Encourage him with lots of opportunities to read and follow his lead. He'll probably start to decode words all around him. He'll identify letters or read words on his cereal box at breakfast or on signs in the grocery shop. Soon, you are hiding the newspaper and putting your adult fiction on the top shelf of the bookcase. It's amazing to watch it happen. Enjoy!
post #6 of 17
Hmmm, I wonder why the "six month" guess? My DS is a few months younger than yours, he learned exactly what you describe above in the same order and roughly the same timing. All with ease and totally based on his own direction, interest, etc.

That was 3 months ago and he's just "sitting" with that stuff, as I put it. Moved on to other skills, interests. He's totally retained what he learned but hasn't taken any more steps.

(I'm personally thrilled as I'd rather he not start reading yet, but I don't want to start a debate, it's just us)

So I was wondering why they think because he's learned his letters and sounds that he'll be reading in six months. Will someone be teaching him and this was them saying "he's ready"--like he's got all the pre-reading skills and now CAN be taught? Or are they saying that in their experience that once kids have their letter knowledge they teach themselves within 6 months?

Totally curious, we're still within that 6 months--so personally curious!
post #7 of 17
Congratulations, Pumpkin! I have 2 early readers in my house, my son learned much later, and my dd is just starting to pick it up now. We have tons of early reader books, some that focus on one particular phonics sound or sounds, some just simple stories. We love bob books w/ cd's to follow along with, too. We keep letter magnets on the fridge and a writing/wipe off board there too, and they seem to get alot of use.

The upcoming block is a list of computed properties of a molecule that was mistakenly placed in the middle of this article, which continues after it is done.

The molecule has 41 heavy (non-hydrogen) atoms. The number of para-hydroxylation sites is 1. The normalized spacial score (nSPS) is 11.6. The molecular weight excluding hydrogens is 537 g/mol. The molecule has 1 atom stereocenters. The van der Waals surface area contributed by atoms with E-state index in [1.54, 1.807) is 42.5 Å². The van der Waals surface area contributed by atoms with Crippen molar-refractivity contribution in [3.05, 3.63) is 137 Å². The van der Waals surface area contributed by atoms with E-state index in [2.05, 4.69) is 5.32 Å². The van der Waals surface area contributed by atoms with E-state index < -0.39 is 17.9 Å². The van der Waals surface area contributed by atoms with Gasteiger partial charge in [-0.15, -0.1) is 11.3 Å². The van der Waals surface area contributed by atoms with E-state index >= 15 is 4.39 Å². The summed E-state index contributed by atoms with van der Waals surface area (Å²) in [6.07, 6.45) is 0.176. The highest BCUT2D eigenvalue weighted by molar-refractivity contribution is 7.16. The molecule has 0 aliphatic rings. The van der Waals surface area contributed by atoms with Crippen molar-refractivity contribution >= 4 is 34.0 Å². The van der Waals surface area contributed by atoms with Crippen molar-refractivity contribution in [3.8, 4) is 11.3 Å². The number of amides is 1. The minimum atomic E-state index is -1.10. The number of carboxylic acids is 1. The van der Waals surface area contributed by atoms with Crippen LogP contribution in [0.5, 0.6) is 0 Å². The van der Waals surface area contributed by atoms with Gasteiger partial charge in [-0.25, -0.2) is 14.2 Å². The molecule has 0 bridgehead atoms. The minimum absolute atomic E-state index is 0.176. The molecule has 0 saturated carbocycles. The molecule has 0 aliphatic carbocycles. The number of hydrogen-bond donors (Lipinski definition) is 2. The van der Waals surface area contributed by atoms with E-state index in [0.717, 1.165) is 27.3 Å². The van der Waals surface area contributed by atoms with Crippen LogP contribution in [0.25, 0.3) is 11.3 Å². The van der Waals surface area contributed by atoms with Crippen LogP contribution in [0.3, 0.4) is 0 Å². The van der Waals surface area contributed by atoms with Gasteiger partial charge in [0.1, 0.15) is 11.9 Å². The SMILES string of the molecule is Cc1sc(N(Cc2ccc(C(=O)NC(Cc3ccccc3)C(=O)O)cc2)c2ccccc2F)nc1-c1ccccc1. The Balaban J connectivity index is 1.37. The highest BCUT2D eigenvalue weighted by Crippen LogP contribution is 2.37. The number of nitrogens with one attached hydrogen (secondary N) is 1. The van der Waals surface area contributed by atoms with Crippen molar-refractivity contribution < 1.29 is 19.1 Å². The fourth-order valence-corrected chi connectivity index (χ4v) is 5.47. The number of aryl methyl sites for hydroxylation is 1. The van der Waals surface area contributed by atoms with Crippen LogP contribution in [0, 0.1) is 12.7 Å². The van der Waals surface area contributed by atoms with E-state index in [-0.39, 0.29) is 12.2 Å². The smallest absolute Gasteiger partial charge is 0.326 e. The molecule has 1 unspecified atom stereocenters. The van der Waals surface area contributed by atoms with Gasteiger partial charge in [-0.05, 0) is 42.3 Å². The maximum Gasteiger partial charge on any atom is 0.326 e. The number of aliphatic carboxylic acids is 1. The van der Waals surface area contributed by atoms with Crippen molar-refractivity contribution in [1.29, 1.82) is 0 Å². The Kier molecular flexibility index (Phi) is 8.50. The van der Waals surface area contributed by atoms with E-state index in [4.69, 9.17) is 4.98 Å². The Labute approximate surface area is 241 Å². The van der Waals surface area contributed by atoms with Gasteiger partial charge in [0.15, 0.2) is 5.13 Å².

While encouraging the reading itself, I also try to encourage the fun of it by frequently visting the library and checking out books together, or just popping into a barnes and noble and enjoying reading lots of books that we won't actually buy. Continue going to story times with the right age groups as well. Another activity that is fun is making our own short stories with pictures.. have them draw some pictures, then help them write the sentence underneath. We also have high frequency word cards we use sometimes.

Along with starfall, we really loved reading eggs.com.. it costs $, but we really enjoyed our free trial!
Also of course, keep reading to him. And lots of praise.
post #8 of 17
woops, double post...
post #9 of 17
One thing that really helped my son learn to read was getting some sight words memorized/known. I was actually really surprised how many words he knew already when we were in that beginning to read process. We used flash cards on a metal ring, and wrote down all the words that he knew (one on each card). In the beginning he could recognize his sisters name, mom, Dad, I, my, me, stop, go.....eek can't remember what else, but he was super proud of his cards, and loved adding new words to it. He is a very organized little man, and flash cards are his thing, but as DD is in the pre-reading stage I am wondering if this approach will work for her learning style.